Ages Eligible for Study:   30 Years to 70 Years   (Adult, Senior)
Sexes Eligible for Study:   All
Accepts Healthy Volunteers:   No

Inclusion Criteria:

  • Self-identified African American and other Veterans (of self-identified race other than African American)
  • Age: 30-70 years
  • Hypertension
  • Apnea hypopnea index (AHI) 15/hour on diagnostic polysomnography

Exclusion Criteria:

  • Past/current treatment of Obstructive Sleep Apnea or other primary sleep disorders
  • Active uncontrolled medical conditions
  • Shift work in past 6 months
  • Current drug use
  • Pregnancy
  Contacts and Locations
Choosing to participate in a study is an important personal decision. Talk with your doctor and family members or friends about deciding to join a study. To learn more about this study, you or your doctor may contact the study research staff using the Contacts provided below. For general information, see Learn About Clinical Studies.

Please refer to this study by its identifier: NCT01960465

Contact: Bharati Prasad, MD
Contact: Israel Rubinstein, MD (312) 569-6129

United States, Illinois
Jesse Brown VA Medical Center, Chicago, IL Recruiting
Chicago, Illinois, United States, 60612
Contact: Karen M Lenehan    312-569-6343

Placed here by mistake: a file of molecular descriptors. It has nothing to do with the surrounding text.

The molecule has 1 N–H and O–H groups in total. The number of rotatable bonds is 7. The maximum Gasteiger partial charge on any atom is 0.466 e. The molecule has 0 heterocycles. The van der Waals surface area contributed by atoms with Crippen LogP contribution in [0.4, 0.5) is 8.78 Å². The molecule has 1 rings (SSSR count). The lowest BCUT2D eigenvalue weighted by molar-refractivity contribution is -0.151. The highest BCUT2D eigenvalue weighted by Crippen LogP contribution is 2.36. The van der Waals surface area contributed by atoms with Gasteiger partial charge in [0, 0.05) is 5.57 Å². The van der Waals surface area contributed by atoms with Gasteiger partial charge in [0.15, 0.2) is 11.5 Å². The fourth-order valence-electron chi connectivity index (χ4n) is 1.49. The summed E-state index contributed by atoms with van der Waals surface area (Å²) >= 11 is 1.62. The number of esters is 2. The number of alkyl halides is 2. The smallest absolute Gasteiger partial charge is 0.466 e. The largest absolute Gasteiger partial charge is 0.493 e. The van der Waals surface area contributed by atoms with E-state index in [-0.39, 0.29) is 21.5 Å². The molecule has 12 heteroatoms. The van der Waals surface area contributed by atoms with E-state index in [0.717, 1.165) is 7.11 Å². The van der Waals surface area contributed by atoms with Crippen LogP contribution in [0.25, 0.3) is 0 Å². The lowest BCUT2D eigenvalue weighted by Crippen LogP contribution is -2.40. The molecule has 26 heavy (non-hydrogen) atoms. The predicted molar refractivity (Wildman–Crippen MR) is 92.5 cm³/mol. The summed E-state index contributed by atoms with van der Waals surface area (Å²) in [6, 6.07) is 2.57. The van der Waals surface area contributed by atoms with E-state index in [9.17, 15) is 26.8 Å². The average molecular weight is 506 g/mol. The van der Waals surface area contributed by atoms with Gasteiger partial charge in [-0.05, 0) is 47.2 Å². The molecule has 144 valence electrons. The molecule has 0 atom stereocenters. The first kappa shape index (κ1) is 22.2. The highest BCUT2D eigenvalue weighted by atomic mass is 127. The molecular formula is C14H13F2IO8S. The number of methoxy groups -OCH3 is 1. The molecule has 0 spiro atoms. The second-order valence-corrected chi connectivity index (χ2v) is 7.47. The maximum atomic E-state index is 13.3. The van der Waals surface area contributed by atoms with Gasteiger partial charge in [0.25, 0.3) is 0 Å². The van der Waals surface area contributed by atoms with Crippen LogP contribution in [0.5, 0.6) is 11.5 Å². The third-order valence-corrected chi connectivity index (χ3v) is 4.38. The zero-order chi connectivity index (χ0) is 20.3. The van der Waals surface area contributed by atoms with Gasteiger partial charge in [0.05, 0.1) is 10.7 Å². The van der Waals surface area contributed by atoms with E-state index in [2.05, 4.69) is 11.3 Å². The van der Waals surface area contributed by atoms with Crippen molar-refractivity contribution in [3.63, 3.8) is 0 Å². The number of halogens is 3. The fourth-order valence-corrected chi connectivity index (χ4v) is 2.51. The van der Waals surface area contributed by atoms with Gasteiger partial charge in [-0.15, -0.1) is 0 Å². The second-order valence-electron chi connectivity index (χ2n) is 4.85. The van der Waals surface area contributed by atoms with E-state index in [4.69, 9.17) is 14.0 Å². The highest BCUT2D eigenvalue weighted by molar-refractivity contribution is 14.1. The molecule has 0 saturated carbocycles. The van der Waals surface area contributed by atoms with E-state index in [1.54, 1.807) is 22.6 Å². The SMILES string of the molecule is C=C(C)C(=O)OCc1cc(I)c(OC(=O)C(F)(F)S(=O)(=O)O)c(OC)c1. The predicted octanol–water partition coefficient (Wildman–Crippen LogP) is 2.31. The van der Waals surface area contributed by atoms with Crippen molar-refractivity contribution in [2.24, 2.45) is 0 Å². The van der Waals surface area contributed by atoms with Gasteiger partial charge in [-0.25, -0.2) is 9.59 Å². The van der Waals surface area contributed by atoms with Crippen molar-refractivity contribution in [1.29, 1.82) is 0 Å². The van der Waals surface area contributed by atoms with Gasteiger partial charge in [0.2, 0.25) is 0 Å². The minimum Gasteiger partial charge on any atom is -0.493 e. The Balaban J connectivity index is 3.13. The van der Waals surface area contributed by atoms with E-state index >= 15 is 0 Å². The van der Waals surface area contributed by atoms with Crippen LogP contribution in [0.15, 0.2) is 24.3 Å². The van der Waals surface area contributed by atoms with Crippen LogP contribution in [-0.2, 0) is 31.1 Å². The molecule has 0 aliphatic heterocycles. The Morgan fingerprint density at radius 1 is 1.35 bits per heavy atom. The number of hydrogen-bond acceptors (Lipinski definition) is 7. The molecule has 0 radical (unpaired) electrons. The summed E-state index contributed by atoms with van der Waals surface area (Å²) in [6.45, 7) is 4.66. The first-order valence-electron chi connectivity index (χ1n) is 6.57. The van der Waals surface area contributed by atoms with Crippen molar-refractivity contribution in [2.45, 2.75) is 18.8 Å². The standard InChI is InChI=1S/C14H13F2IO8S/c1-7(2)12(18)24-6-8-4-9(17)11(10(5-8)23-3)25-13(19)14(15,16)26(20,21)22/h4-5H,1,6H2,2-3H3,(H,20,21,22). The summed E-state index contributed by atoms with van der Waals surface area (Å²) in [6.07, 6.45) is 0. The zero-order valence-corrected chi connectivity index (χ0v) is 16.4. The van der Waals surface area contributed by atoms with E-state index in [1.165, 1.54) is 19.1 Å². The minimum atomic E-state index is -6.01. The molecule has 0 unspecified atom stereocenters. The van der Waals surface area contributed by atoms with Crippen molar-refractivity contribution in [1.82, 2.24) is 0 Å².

Contact: Israel Rubinstein, MD    (312) 569-6129   
Principal Investigator: Bharati Prasad, MD         
Sponsors and Collaborators
VA Office of Research and Development
Principal Investigator: Bharati Prasad, MD Jesse Brown VA Medical Center, Chicago, IL
  More Information

Responsible Party: VA Office of Research and Development Identifier: NCT01960465     History of Changes
Other Study ID Numbers: CLIN-022-13S
Study First Received: September 9, 2013
Last Updated: April 6, 2017
Individual Participant Data  
Plan to Share IPD: No

Keywords provided by VA Office of Research and Development:
CPAP treatment

Additional relevant MeSH terms:
Sleep Apnea Syndromes
Respiration Disorders
Respiratory Tract Diseases
Sleep Disorders, Intrinsic
Sleep Wake Disorders
Nervous System Diseases processed this record on May 22, 2017